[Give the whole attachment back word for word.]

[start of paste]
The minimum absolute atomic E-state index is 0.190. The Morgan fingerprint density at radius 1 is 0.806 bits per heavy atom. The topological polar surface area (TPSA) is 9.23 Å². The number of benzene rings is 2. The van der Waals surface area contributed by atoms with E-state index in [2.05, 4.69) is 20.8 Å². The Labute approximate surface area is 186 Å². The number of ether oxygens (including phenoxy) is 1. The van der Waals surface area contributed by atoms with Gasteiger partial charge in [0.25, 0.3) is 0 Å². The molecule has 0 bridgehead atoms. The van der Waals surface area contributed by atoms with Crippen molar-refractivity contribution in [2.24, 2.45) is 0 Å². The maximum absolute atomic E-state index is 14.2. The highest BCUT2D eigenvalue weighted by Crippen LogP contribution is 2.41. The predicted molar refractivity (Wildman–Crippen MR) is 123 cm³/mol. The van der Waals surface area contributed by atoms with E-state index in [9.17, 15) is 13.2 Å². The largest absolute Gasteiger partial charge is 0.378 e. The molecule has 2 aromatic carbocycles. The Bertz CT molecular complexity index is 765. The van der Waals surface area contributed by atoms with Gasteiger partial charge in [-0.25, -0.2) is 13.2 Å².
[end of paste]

The minimum absolute atomic E-state index is 0.190. The Morgan fingerprint density at radius 1 is 0.806 bits per heavy atom. The topological polar surface area (TPSA) is 9.23 Å². The number of benzene rings is 2. The van der Waals surface area contributed by atoms with E-state index in [2.05, 4.69) is 20.8 Å². The Labute approximate surface area is 186 Å². The number of ether oxygens (including phenoxy) is 1. The van der Waals surface area contributed by atoms with Gasteiger partial charge in [0.25, 0.3) is 0 Å². The molecule has 0 bridgehead atoms. The van der Waals surface area contributed by atoms with Crippen molar-refractivity contribution in [2.24, 2.45) is 0 Å². The maximum absolute atomic E-state index is 14.2. The highest BCUT2D eigenvalue weighted by Crippen LogP contribution is 2.41. The predicted molar refractivity (Wildman–Crippen MR) is 123 cm³/mol. The van der Waals surface area contributed by atoms with E-state index in [9.17, 15) is 13.2 Å². The largest absolute Gasteiger partial charge is 0.378 e. The molecule has 2 aromatic carbocycles. The Bertz CT molecular complexity index is 765. The van der Waals surface area contributed by atoms with Gasteiger partial charge in [-0.25, -0.2) is 13.2 Å².